previous page: 02 How do I buy my own pinball machine?
page up: Pinball FAQ
next page: 04 Go looking for one (Pinball)

03 Decide what sort of machine you want (Pinball)

Headaches Begone! A Systemic Approach To Healing Your Headaches Book


This article is from the Pinball FAQ, by Andy Oakland sao@REMOVETOREPLY.mit.edu with numerous contributions by others.

03 Decide what sort of machine you want (Pinball)

Games available for home purchase fall into three categories: Used electro-
mechanical, used solid-state, and new (all new games are solid-state). Which
is right for you depends on what you want, how much you're willing to spend,
and whether you ever intend to sell or trade the game.

Think a bit about why you want a game. If you want it to play, chances
are that you want a solid-state game. They play faster, and the software
has features that could take you some time to uncover.

If you're looking for something to tear apart, down to the bare wood, and
build back up again (only better), buy an electro-mechanical. Doing the
fix-up on a solid-state game wouldn't be as fruitful--At some point,
you'd be staring at an IC-laden circuit board, and that's way beyond
cleaning contacts and tightening springs.

Aside from knowing why you want a game, you should zero in on which game you
want. The market is fat with choices, and there is a fair chance that,
if you look in the right places, you can eventually find what you want. But
you can't go into the market saying, "Oh, just find me something you think
I'll like." It goes deeper than issues of color and whitewalls or no: You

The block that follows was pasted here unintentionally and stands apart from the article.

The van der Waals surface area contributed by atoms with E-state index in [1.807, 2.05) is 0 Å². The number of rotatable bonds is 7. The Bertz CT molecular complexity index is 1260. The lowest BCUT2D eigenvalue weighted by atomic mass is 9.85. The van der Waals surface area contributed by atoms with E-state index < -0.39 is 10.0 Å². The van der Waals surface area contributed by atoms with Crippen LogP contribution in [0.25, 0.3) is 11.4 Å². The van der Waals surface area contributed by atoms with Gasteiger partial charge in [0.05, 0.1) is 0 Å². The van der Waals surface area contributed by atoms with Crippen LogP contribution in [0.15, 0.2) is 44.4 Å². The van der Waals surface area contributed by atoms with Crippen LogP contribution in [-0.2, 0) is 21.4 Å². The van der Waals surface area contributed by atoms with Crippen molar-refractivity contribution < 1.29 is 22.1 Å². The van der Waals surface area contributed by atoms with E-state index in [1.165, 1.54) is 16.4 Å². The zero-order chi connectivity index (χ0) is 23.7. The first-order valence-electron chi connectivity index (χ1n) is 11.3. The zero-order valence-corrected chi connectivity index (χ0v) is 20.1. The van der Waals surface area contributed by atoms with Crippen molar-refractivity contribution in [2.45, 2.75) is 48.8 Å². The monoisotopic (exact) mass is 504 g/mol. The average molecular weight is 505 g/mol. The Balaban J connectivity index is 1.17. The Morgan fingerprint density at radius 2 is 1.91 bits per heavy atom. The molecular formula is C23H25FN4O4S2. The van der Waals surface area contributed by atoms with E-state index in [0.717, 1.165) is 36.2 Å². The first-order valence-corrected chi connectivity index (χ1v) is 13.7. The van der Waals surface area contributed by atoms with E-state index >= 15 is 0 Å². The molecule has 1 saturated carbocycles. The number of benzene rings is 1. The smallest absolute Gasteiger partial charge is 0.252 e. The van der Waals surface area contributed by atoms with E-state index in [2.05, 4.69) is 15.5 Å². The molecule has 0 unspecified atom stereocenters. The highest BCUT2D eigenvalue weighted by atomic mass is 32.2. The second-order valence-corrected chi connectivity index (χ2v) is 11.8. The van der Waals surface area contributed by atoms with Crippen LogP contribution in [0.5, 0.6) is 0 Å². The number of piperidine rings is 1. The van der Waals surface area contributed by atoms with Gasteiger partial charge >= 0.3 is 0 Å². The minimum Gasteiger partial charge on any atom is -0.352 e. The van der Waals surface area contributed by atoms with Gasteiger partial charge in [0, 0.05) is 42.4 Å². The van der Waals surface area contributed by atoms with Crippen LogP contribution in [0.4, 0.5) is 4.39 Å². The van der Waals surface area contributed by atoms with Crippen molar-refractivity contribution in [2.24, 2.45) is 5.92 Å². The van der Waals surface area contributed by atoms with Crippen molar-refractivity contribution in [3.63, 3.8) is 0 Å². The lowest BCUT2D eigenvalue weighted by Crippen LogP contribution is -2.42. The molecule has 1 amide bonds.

will fare best if you have a wish list of games you are interested in.

How much will it cost? It depends on the popularity and rarity of the
game, the condition of this particular machine, and whether or not you live
in California. (Not a joke ... Prices run higher in The Golden State!)

A semi-functional older solid-state machine can be had for as little as
$100, while a new game fresh from the factory runs about $3500. Typical
price for a game that's seen a couple years of use would be $400-$1000.

An electro-mechanical game can run anywhere from $150 to $750, with
real collector's items (like Humpty Dumpty) significantly more.

If this is your first machine, it's highly recommended that you get a working
one! Picking up a cheap junker may be tempting, but you'll never get it
going without experience, specialized equipment, and a stock of spare parts.
Try to buy from someone who'll deliver it in working condition, and stand
behind it for a while. Ask for references!


Continue to:

Free Sex Improvement Training at ExperientialSexLab.com

previous page: 02 How do I buy my own pinball machine?
page up: Pinball FAQ
next page: 04 Go looking for one (Pinball)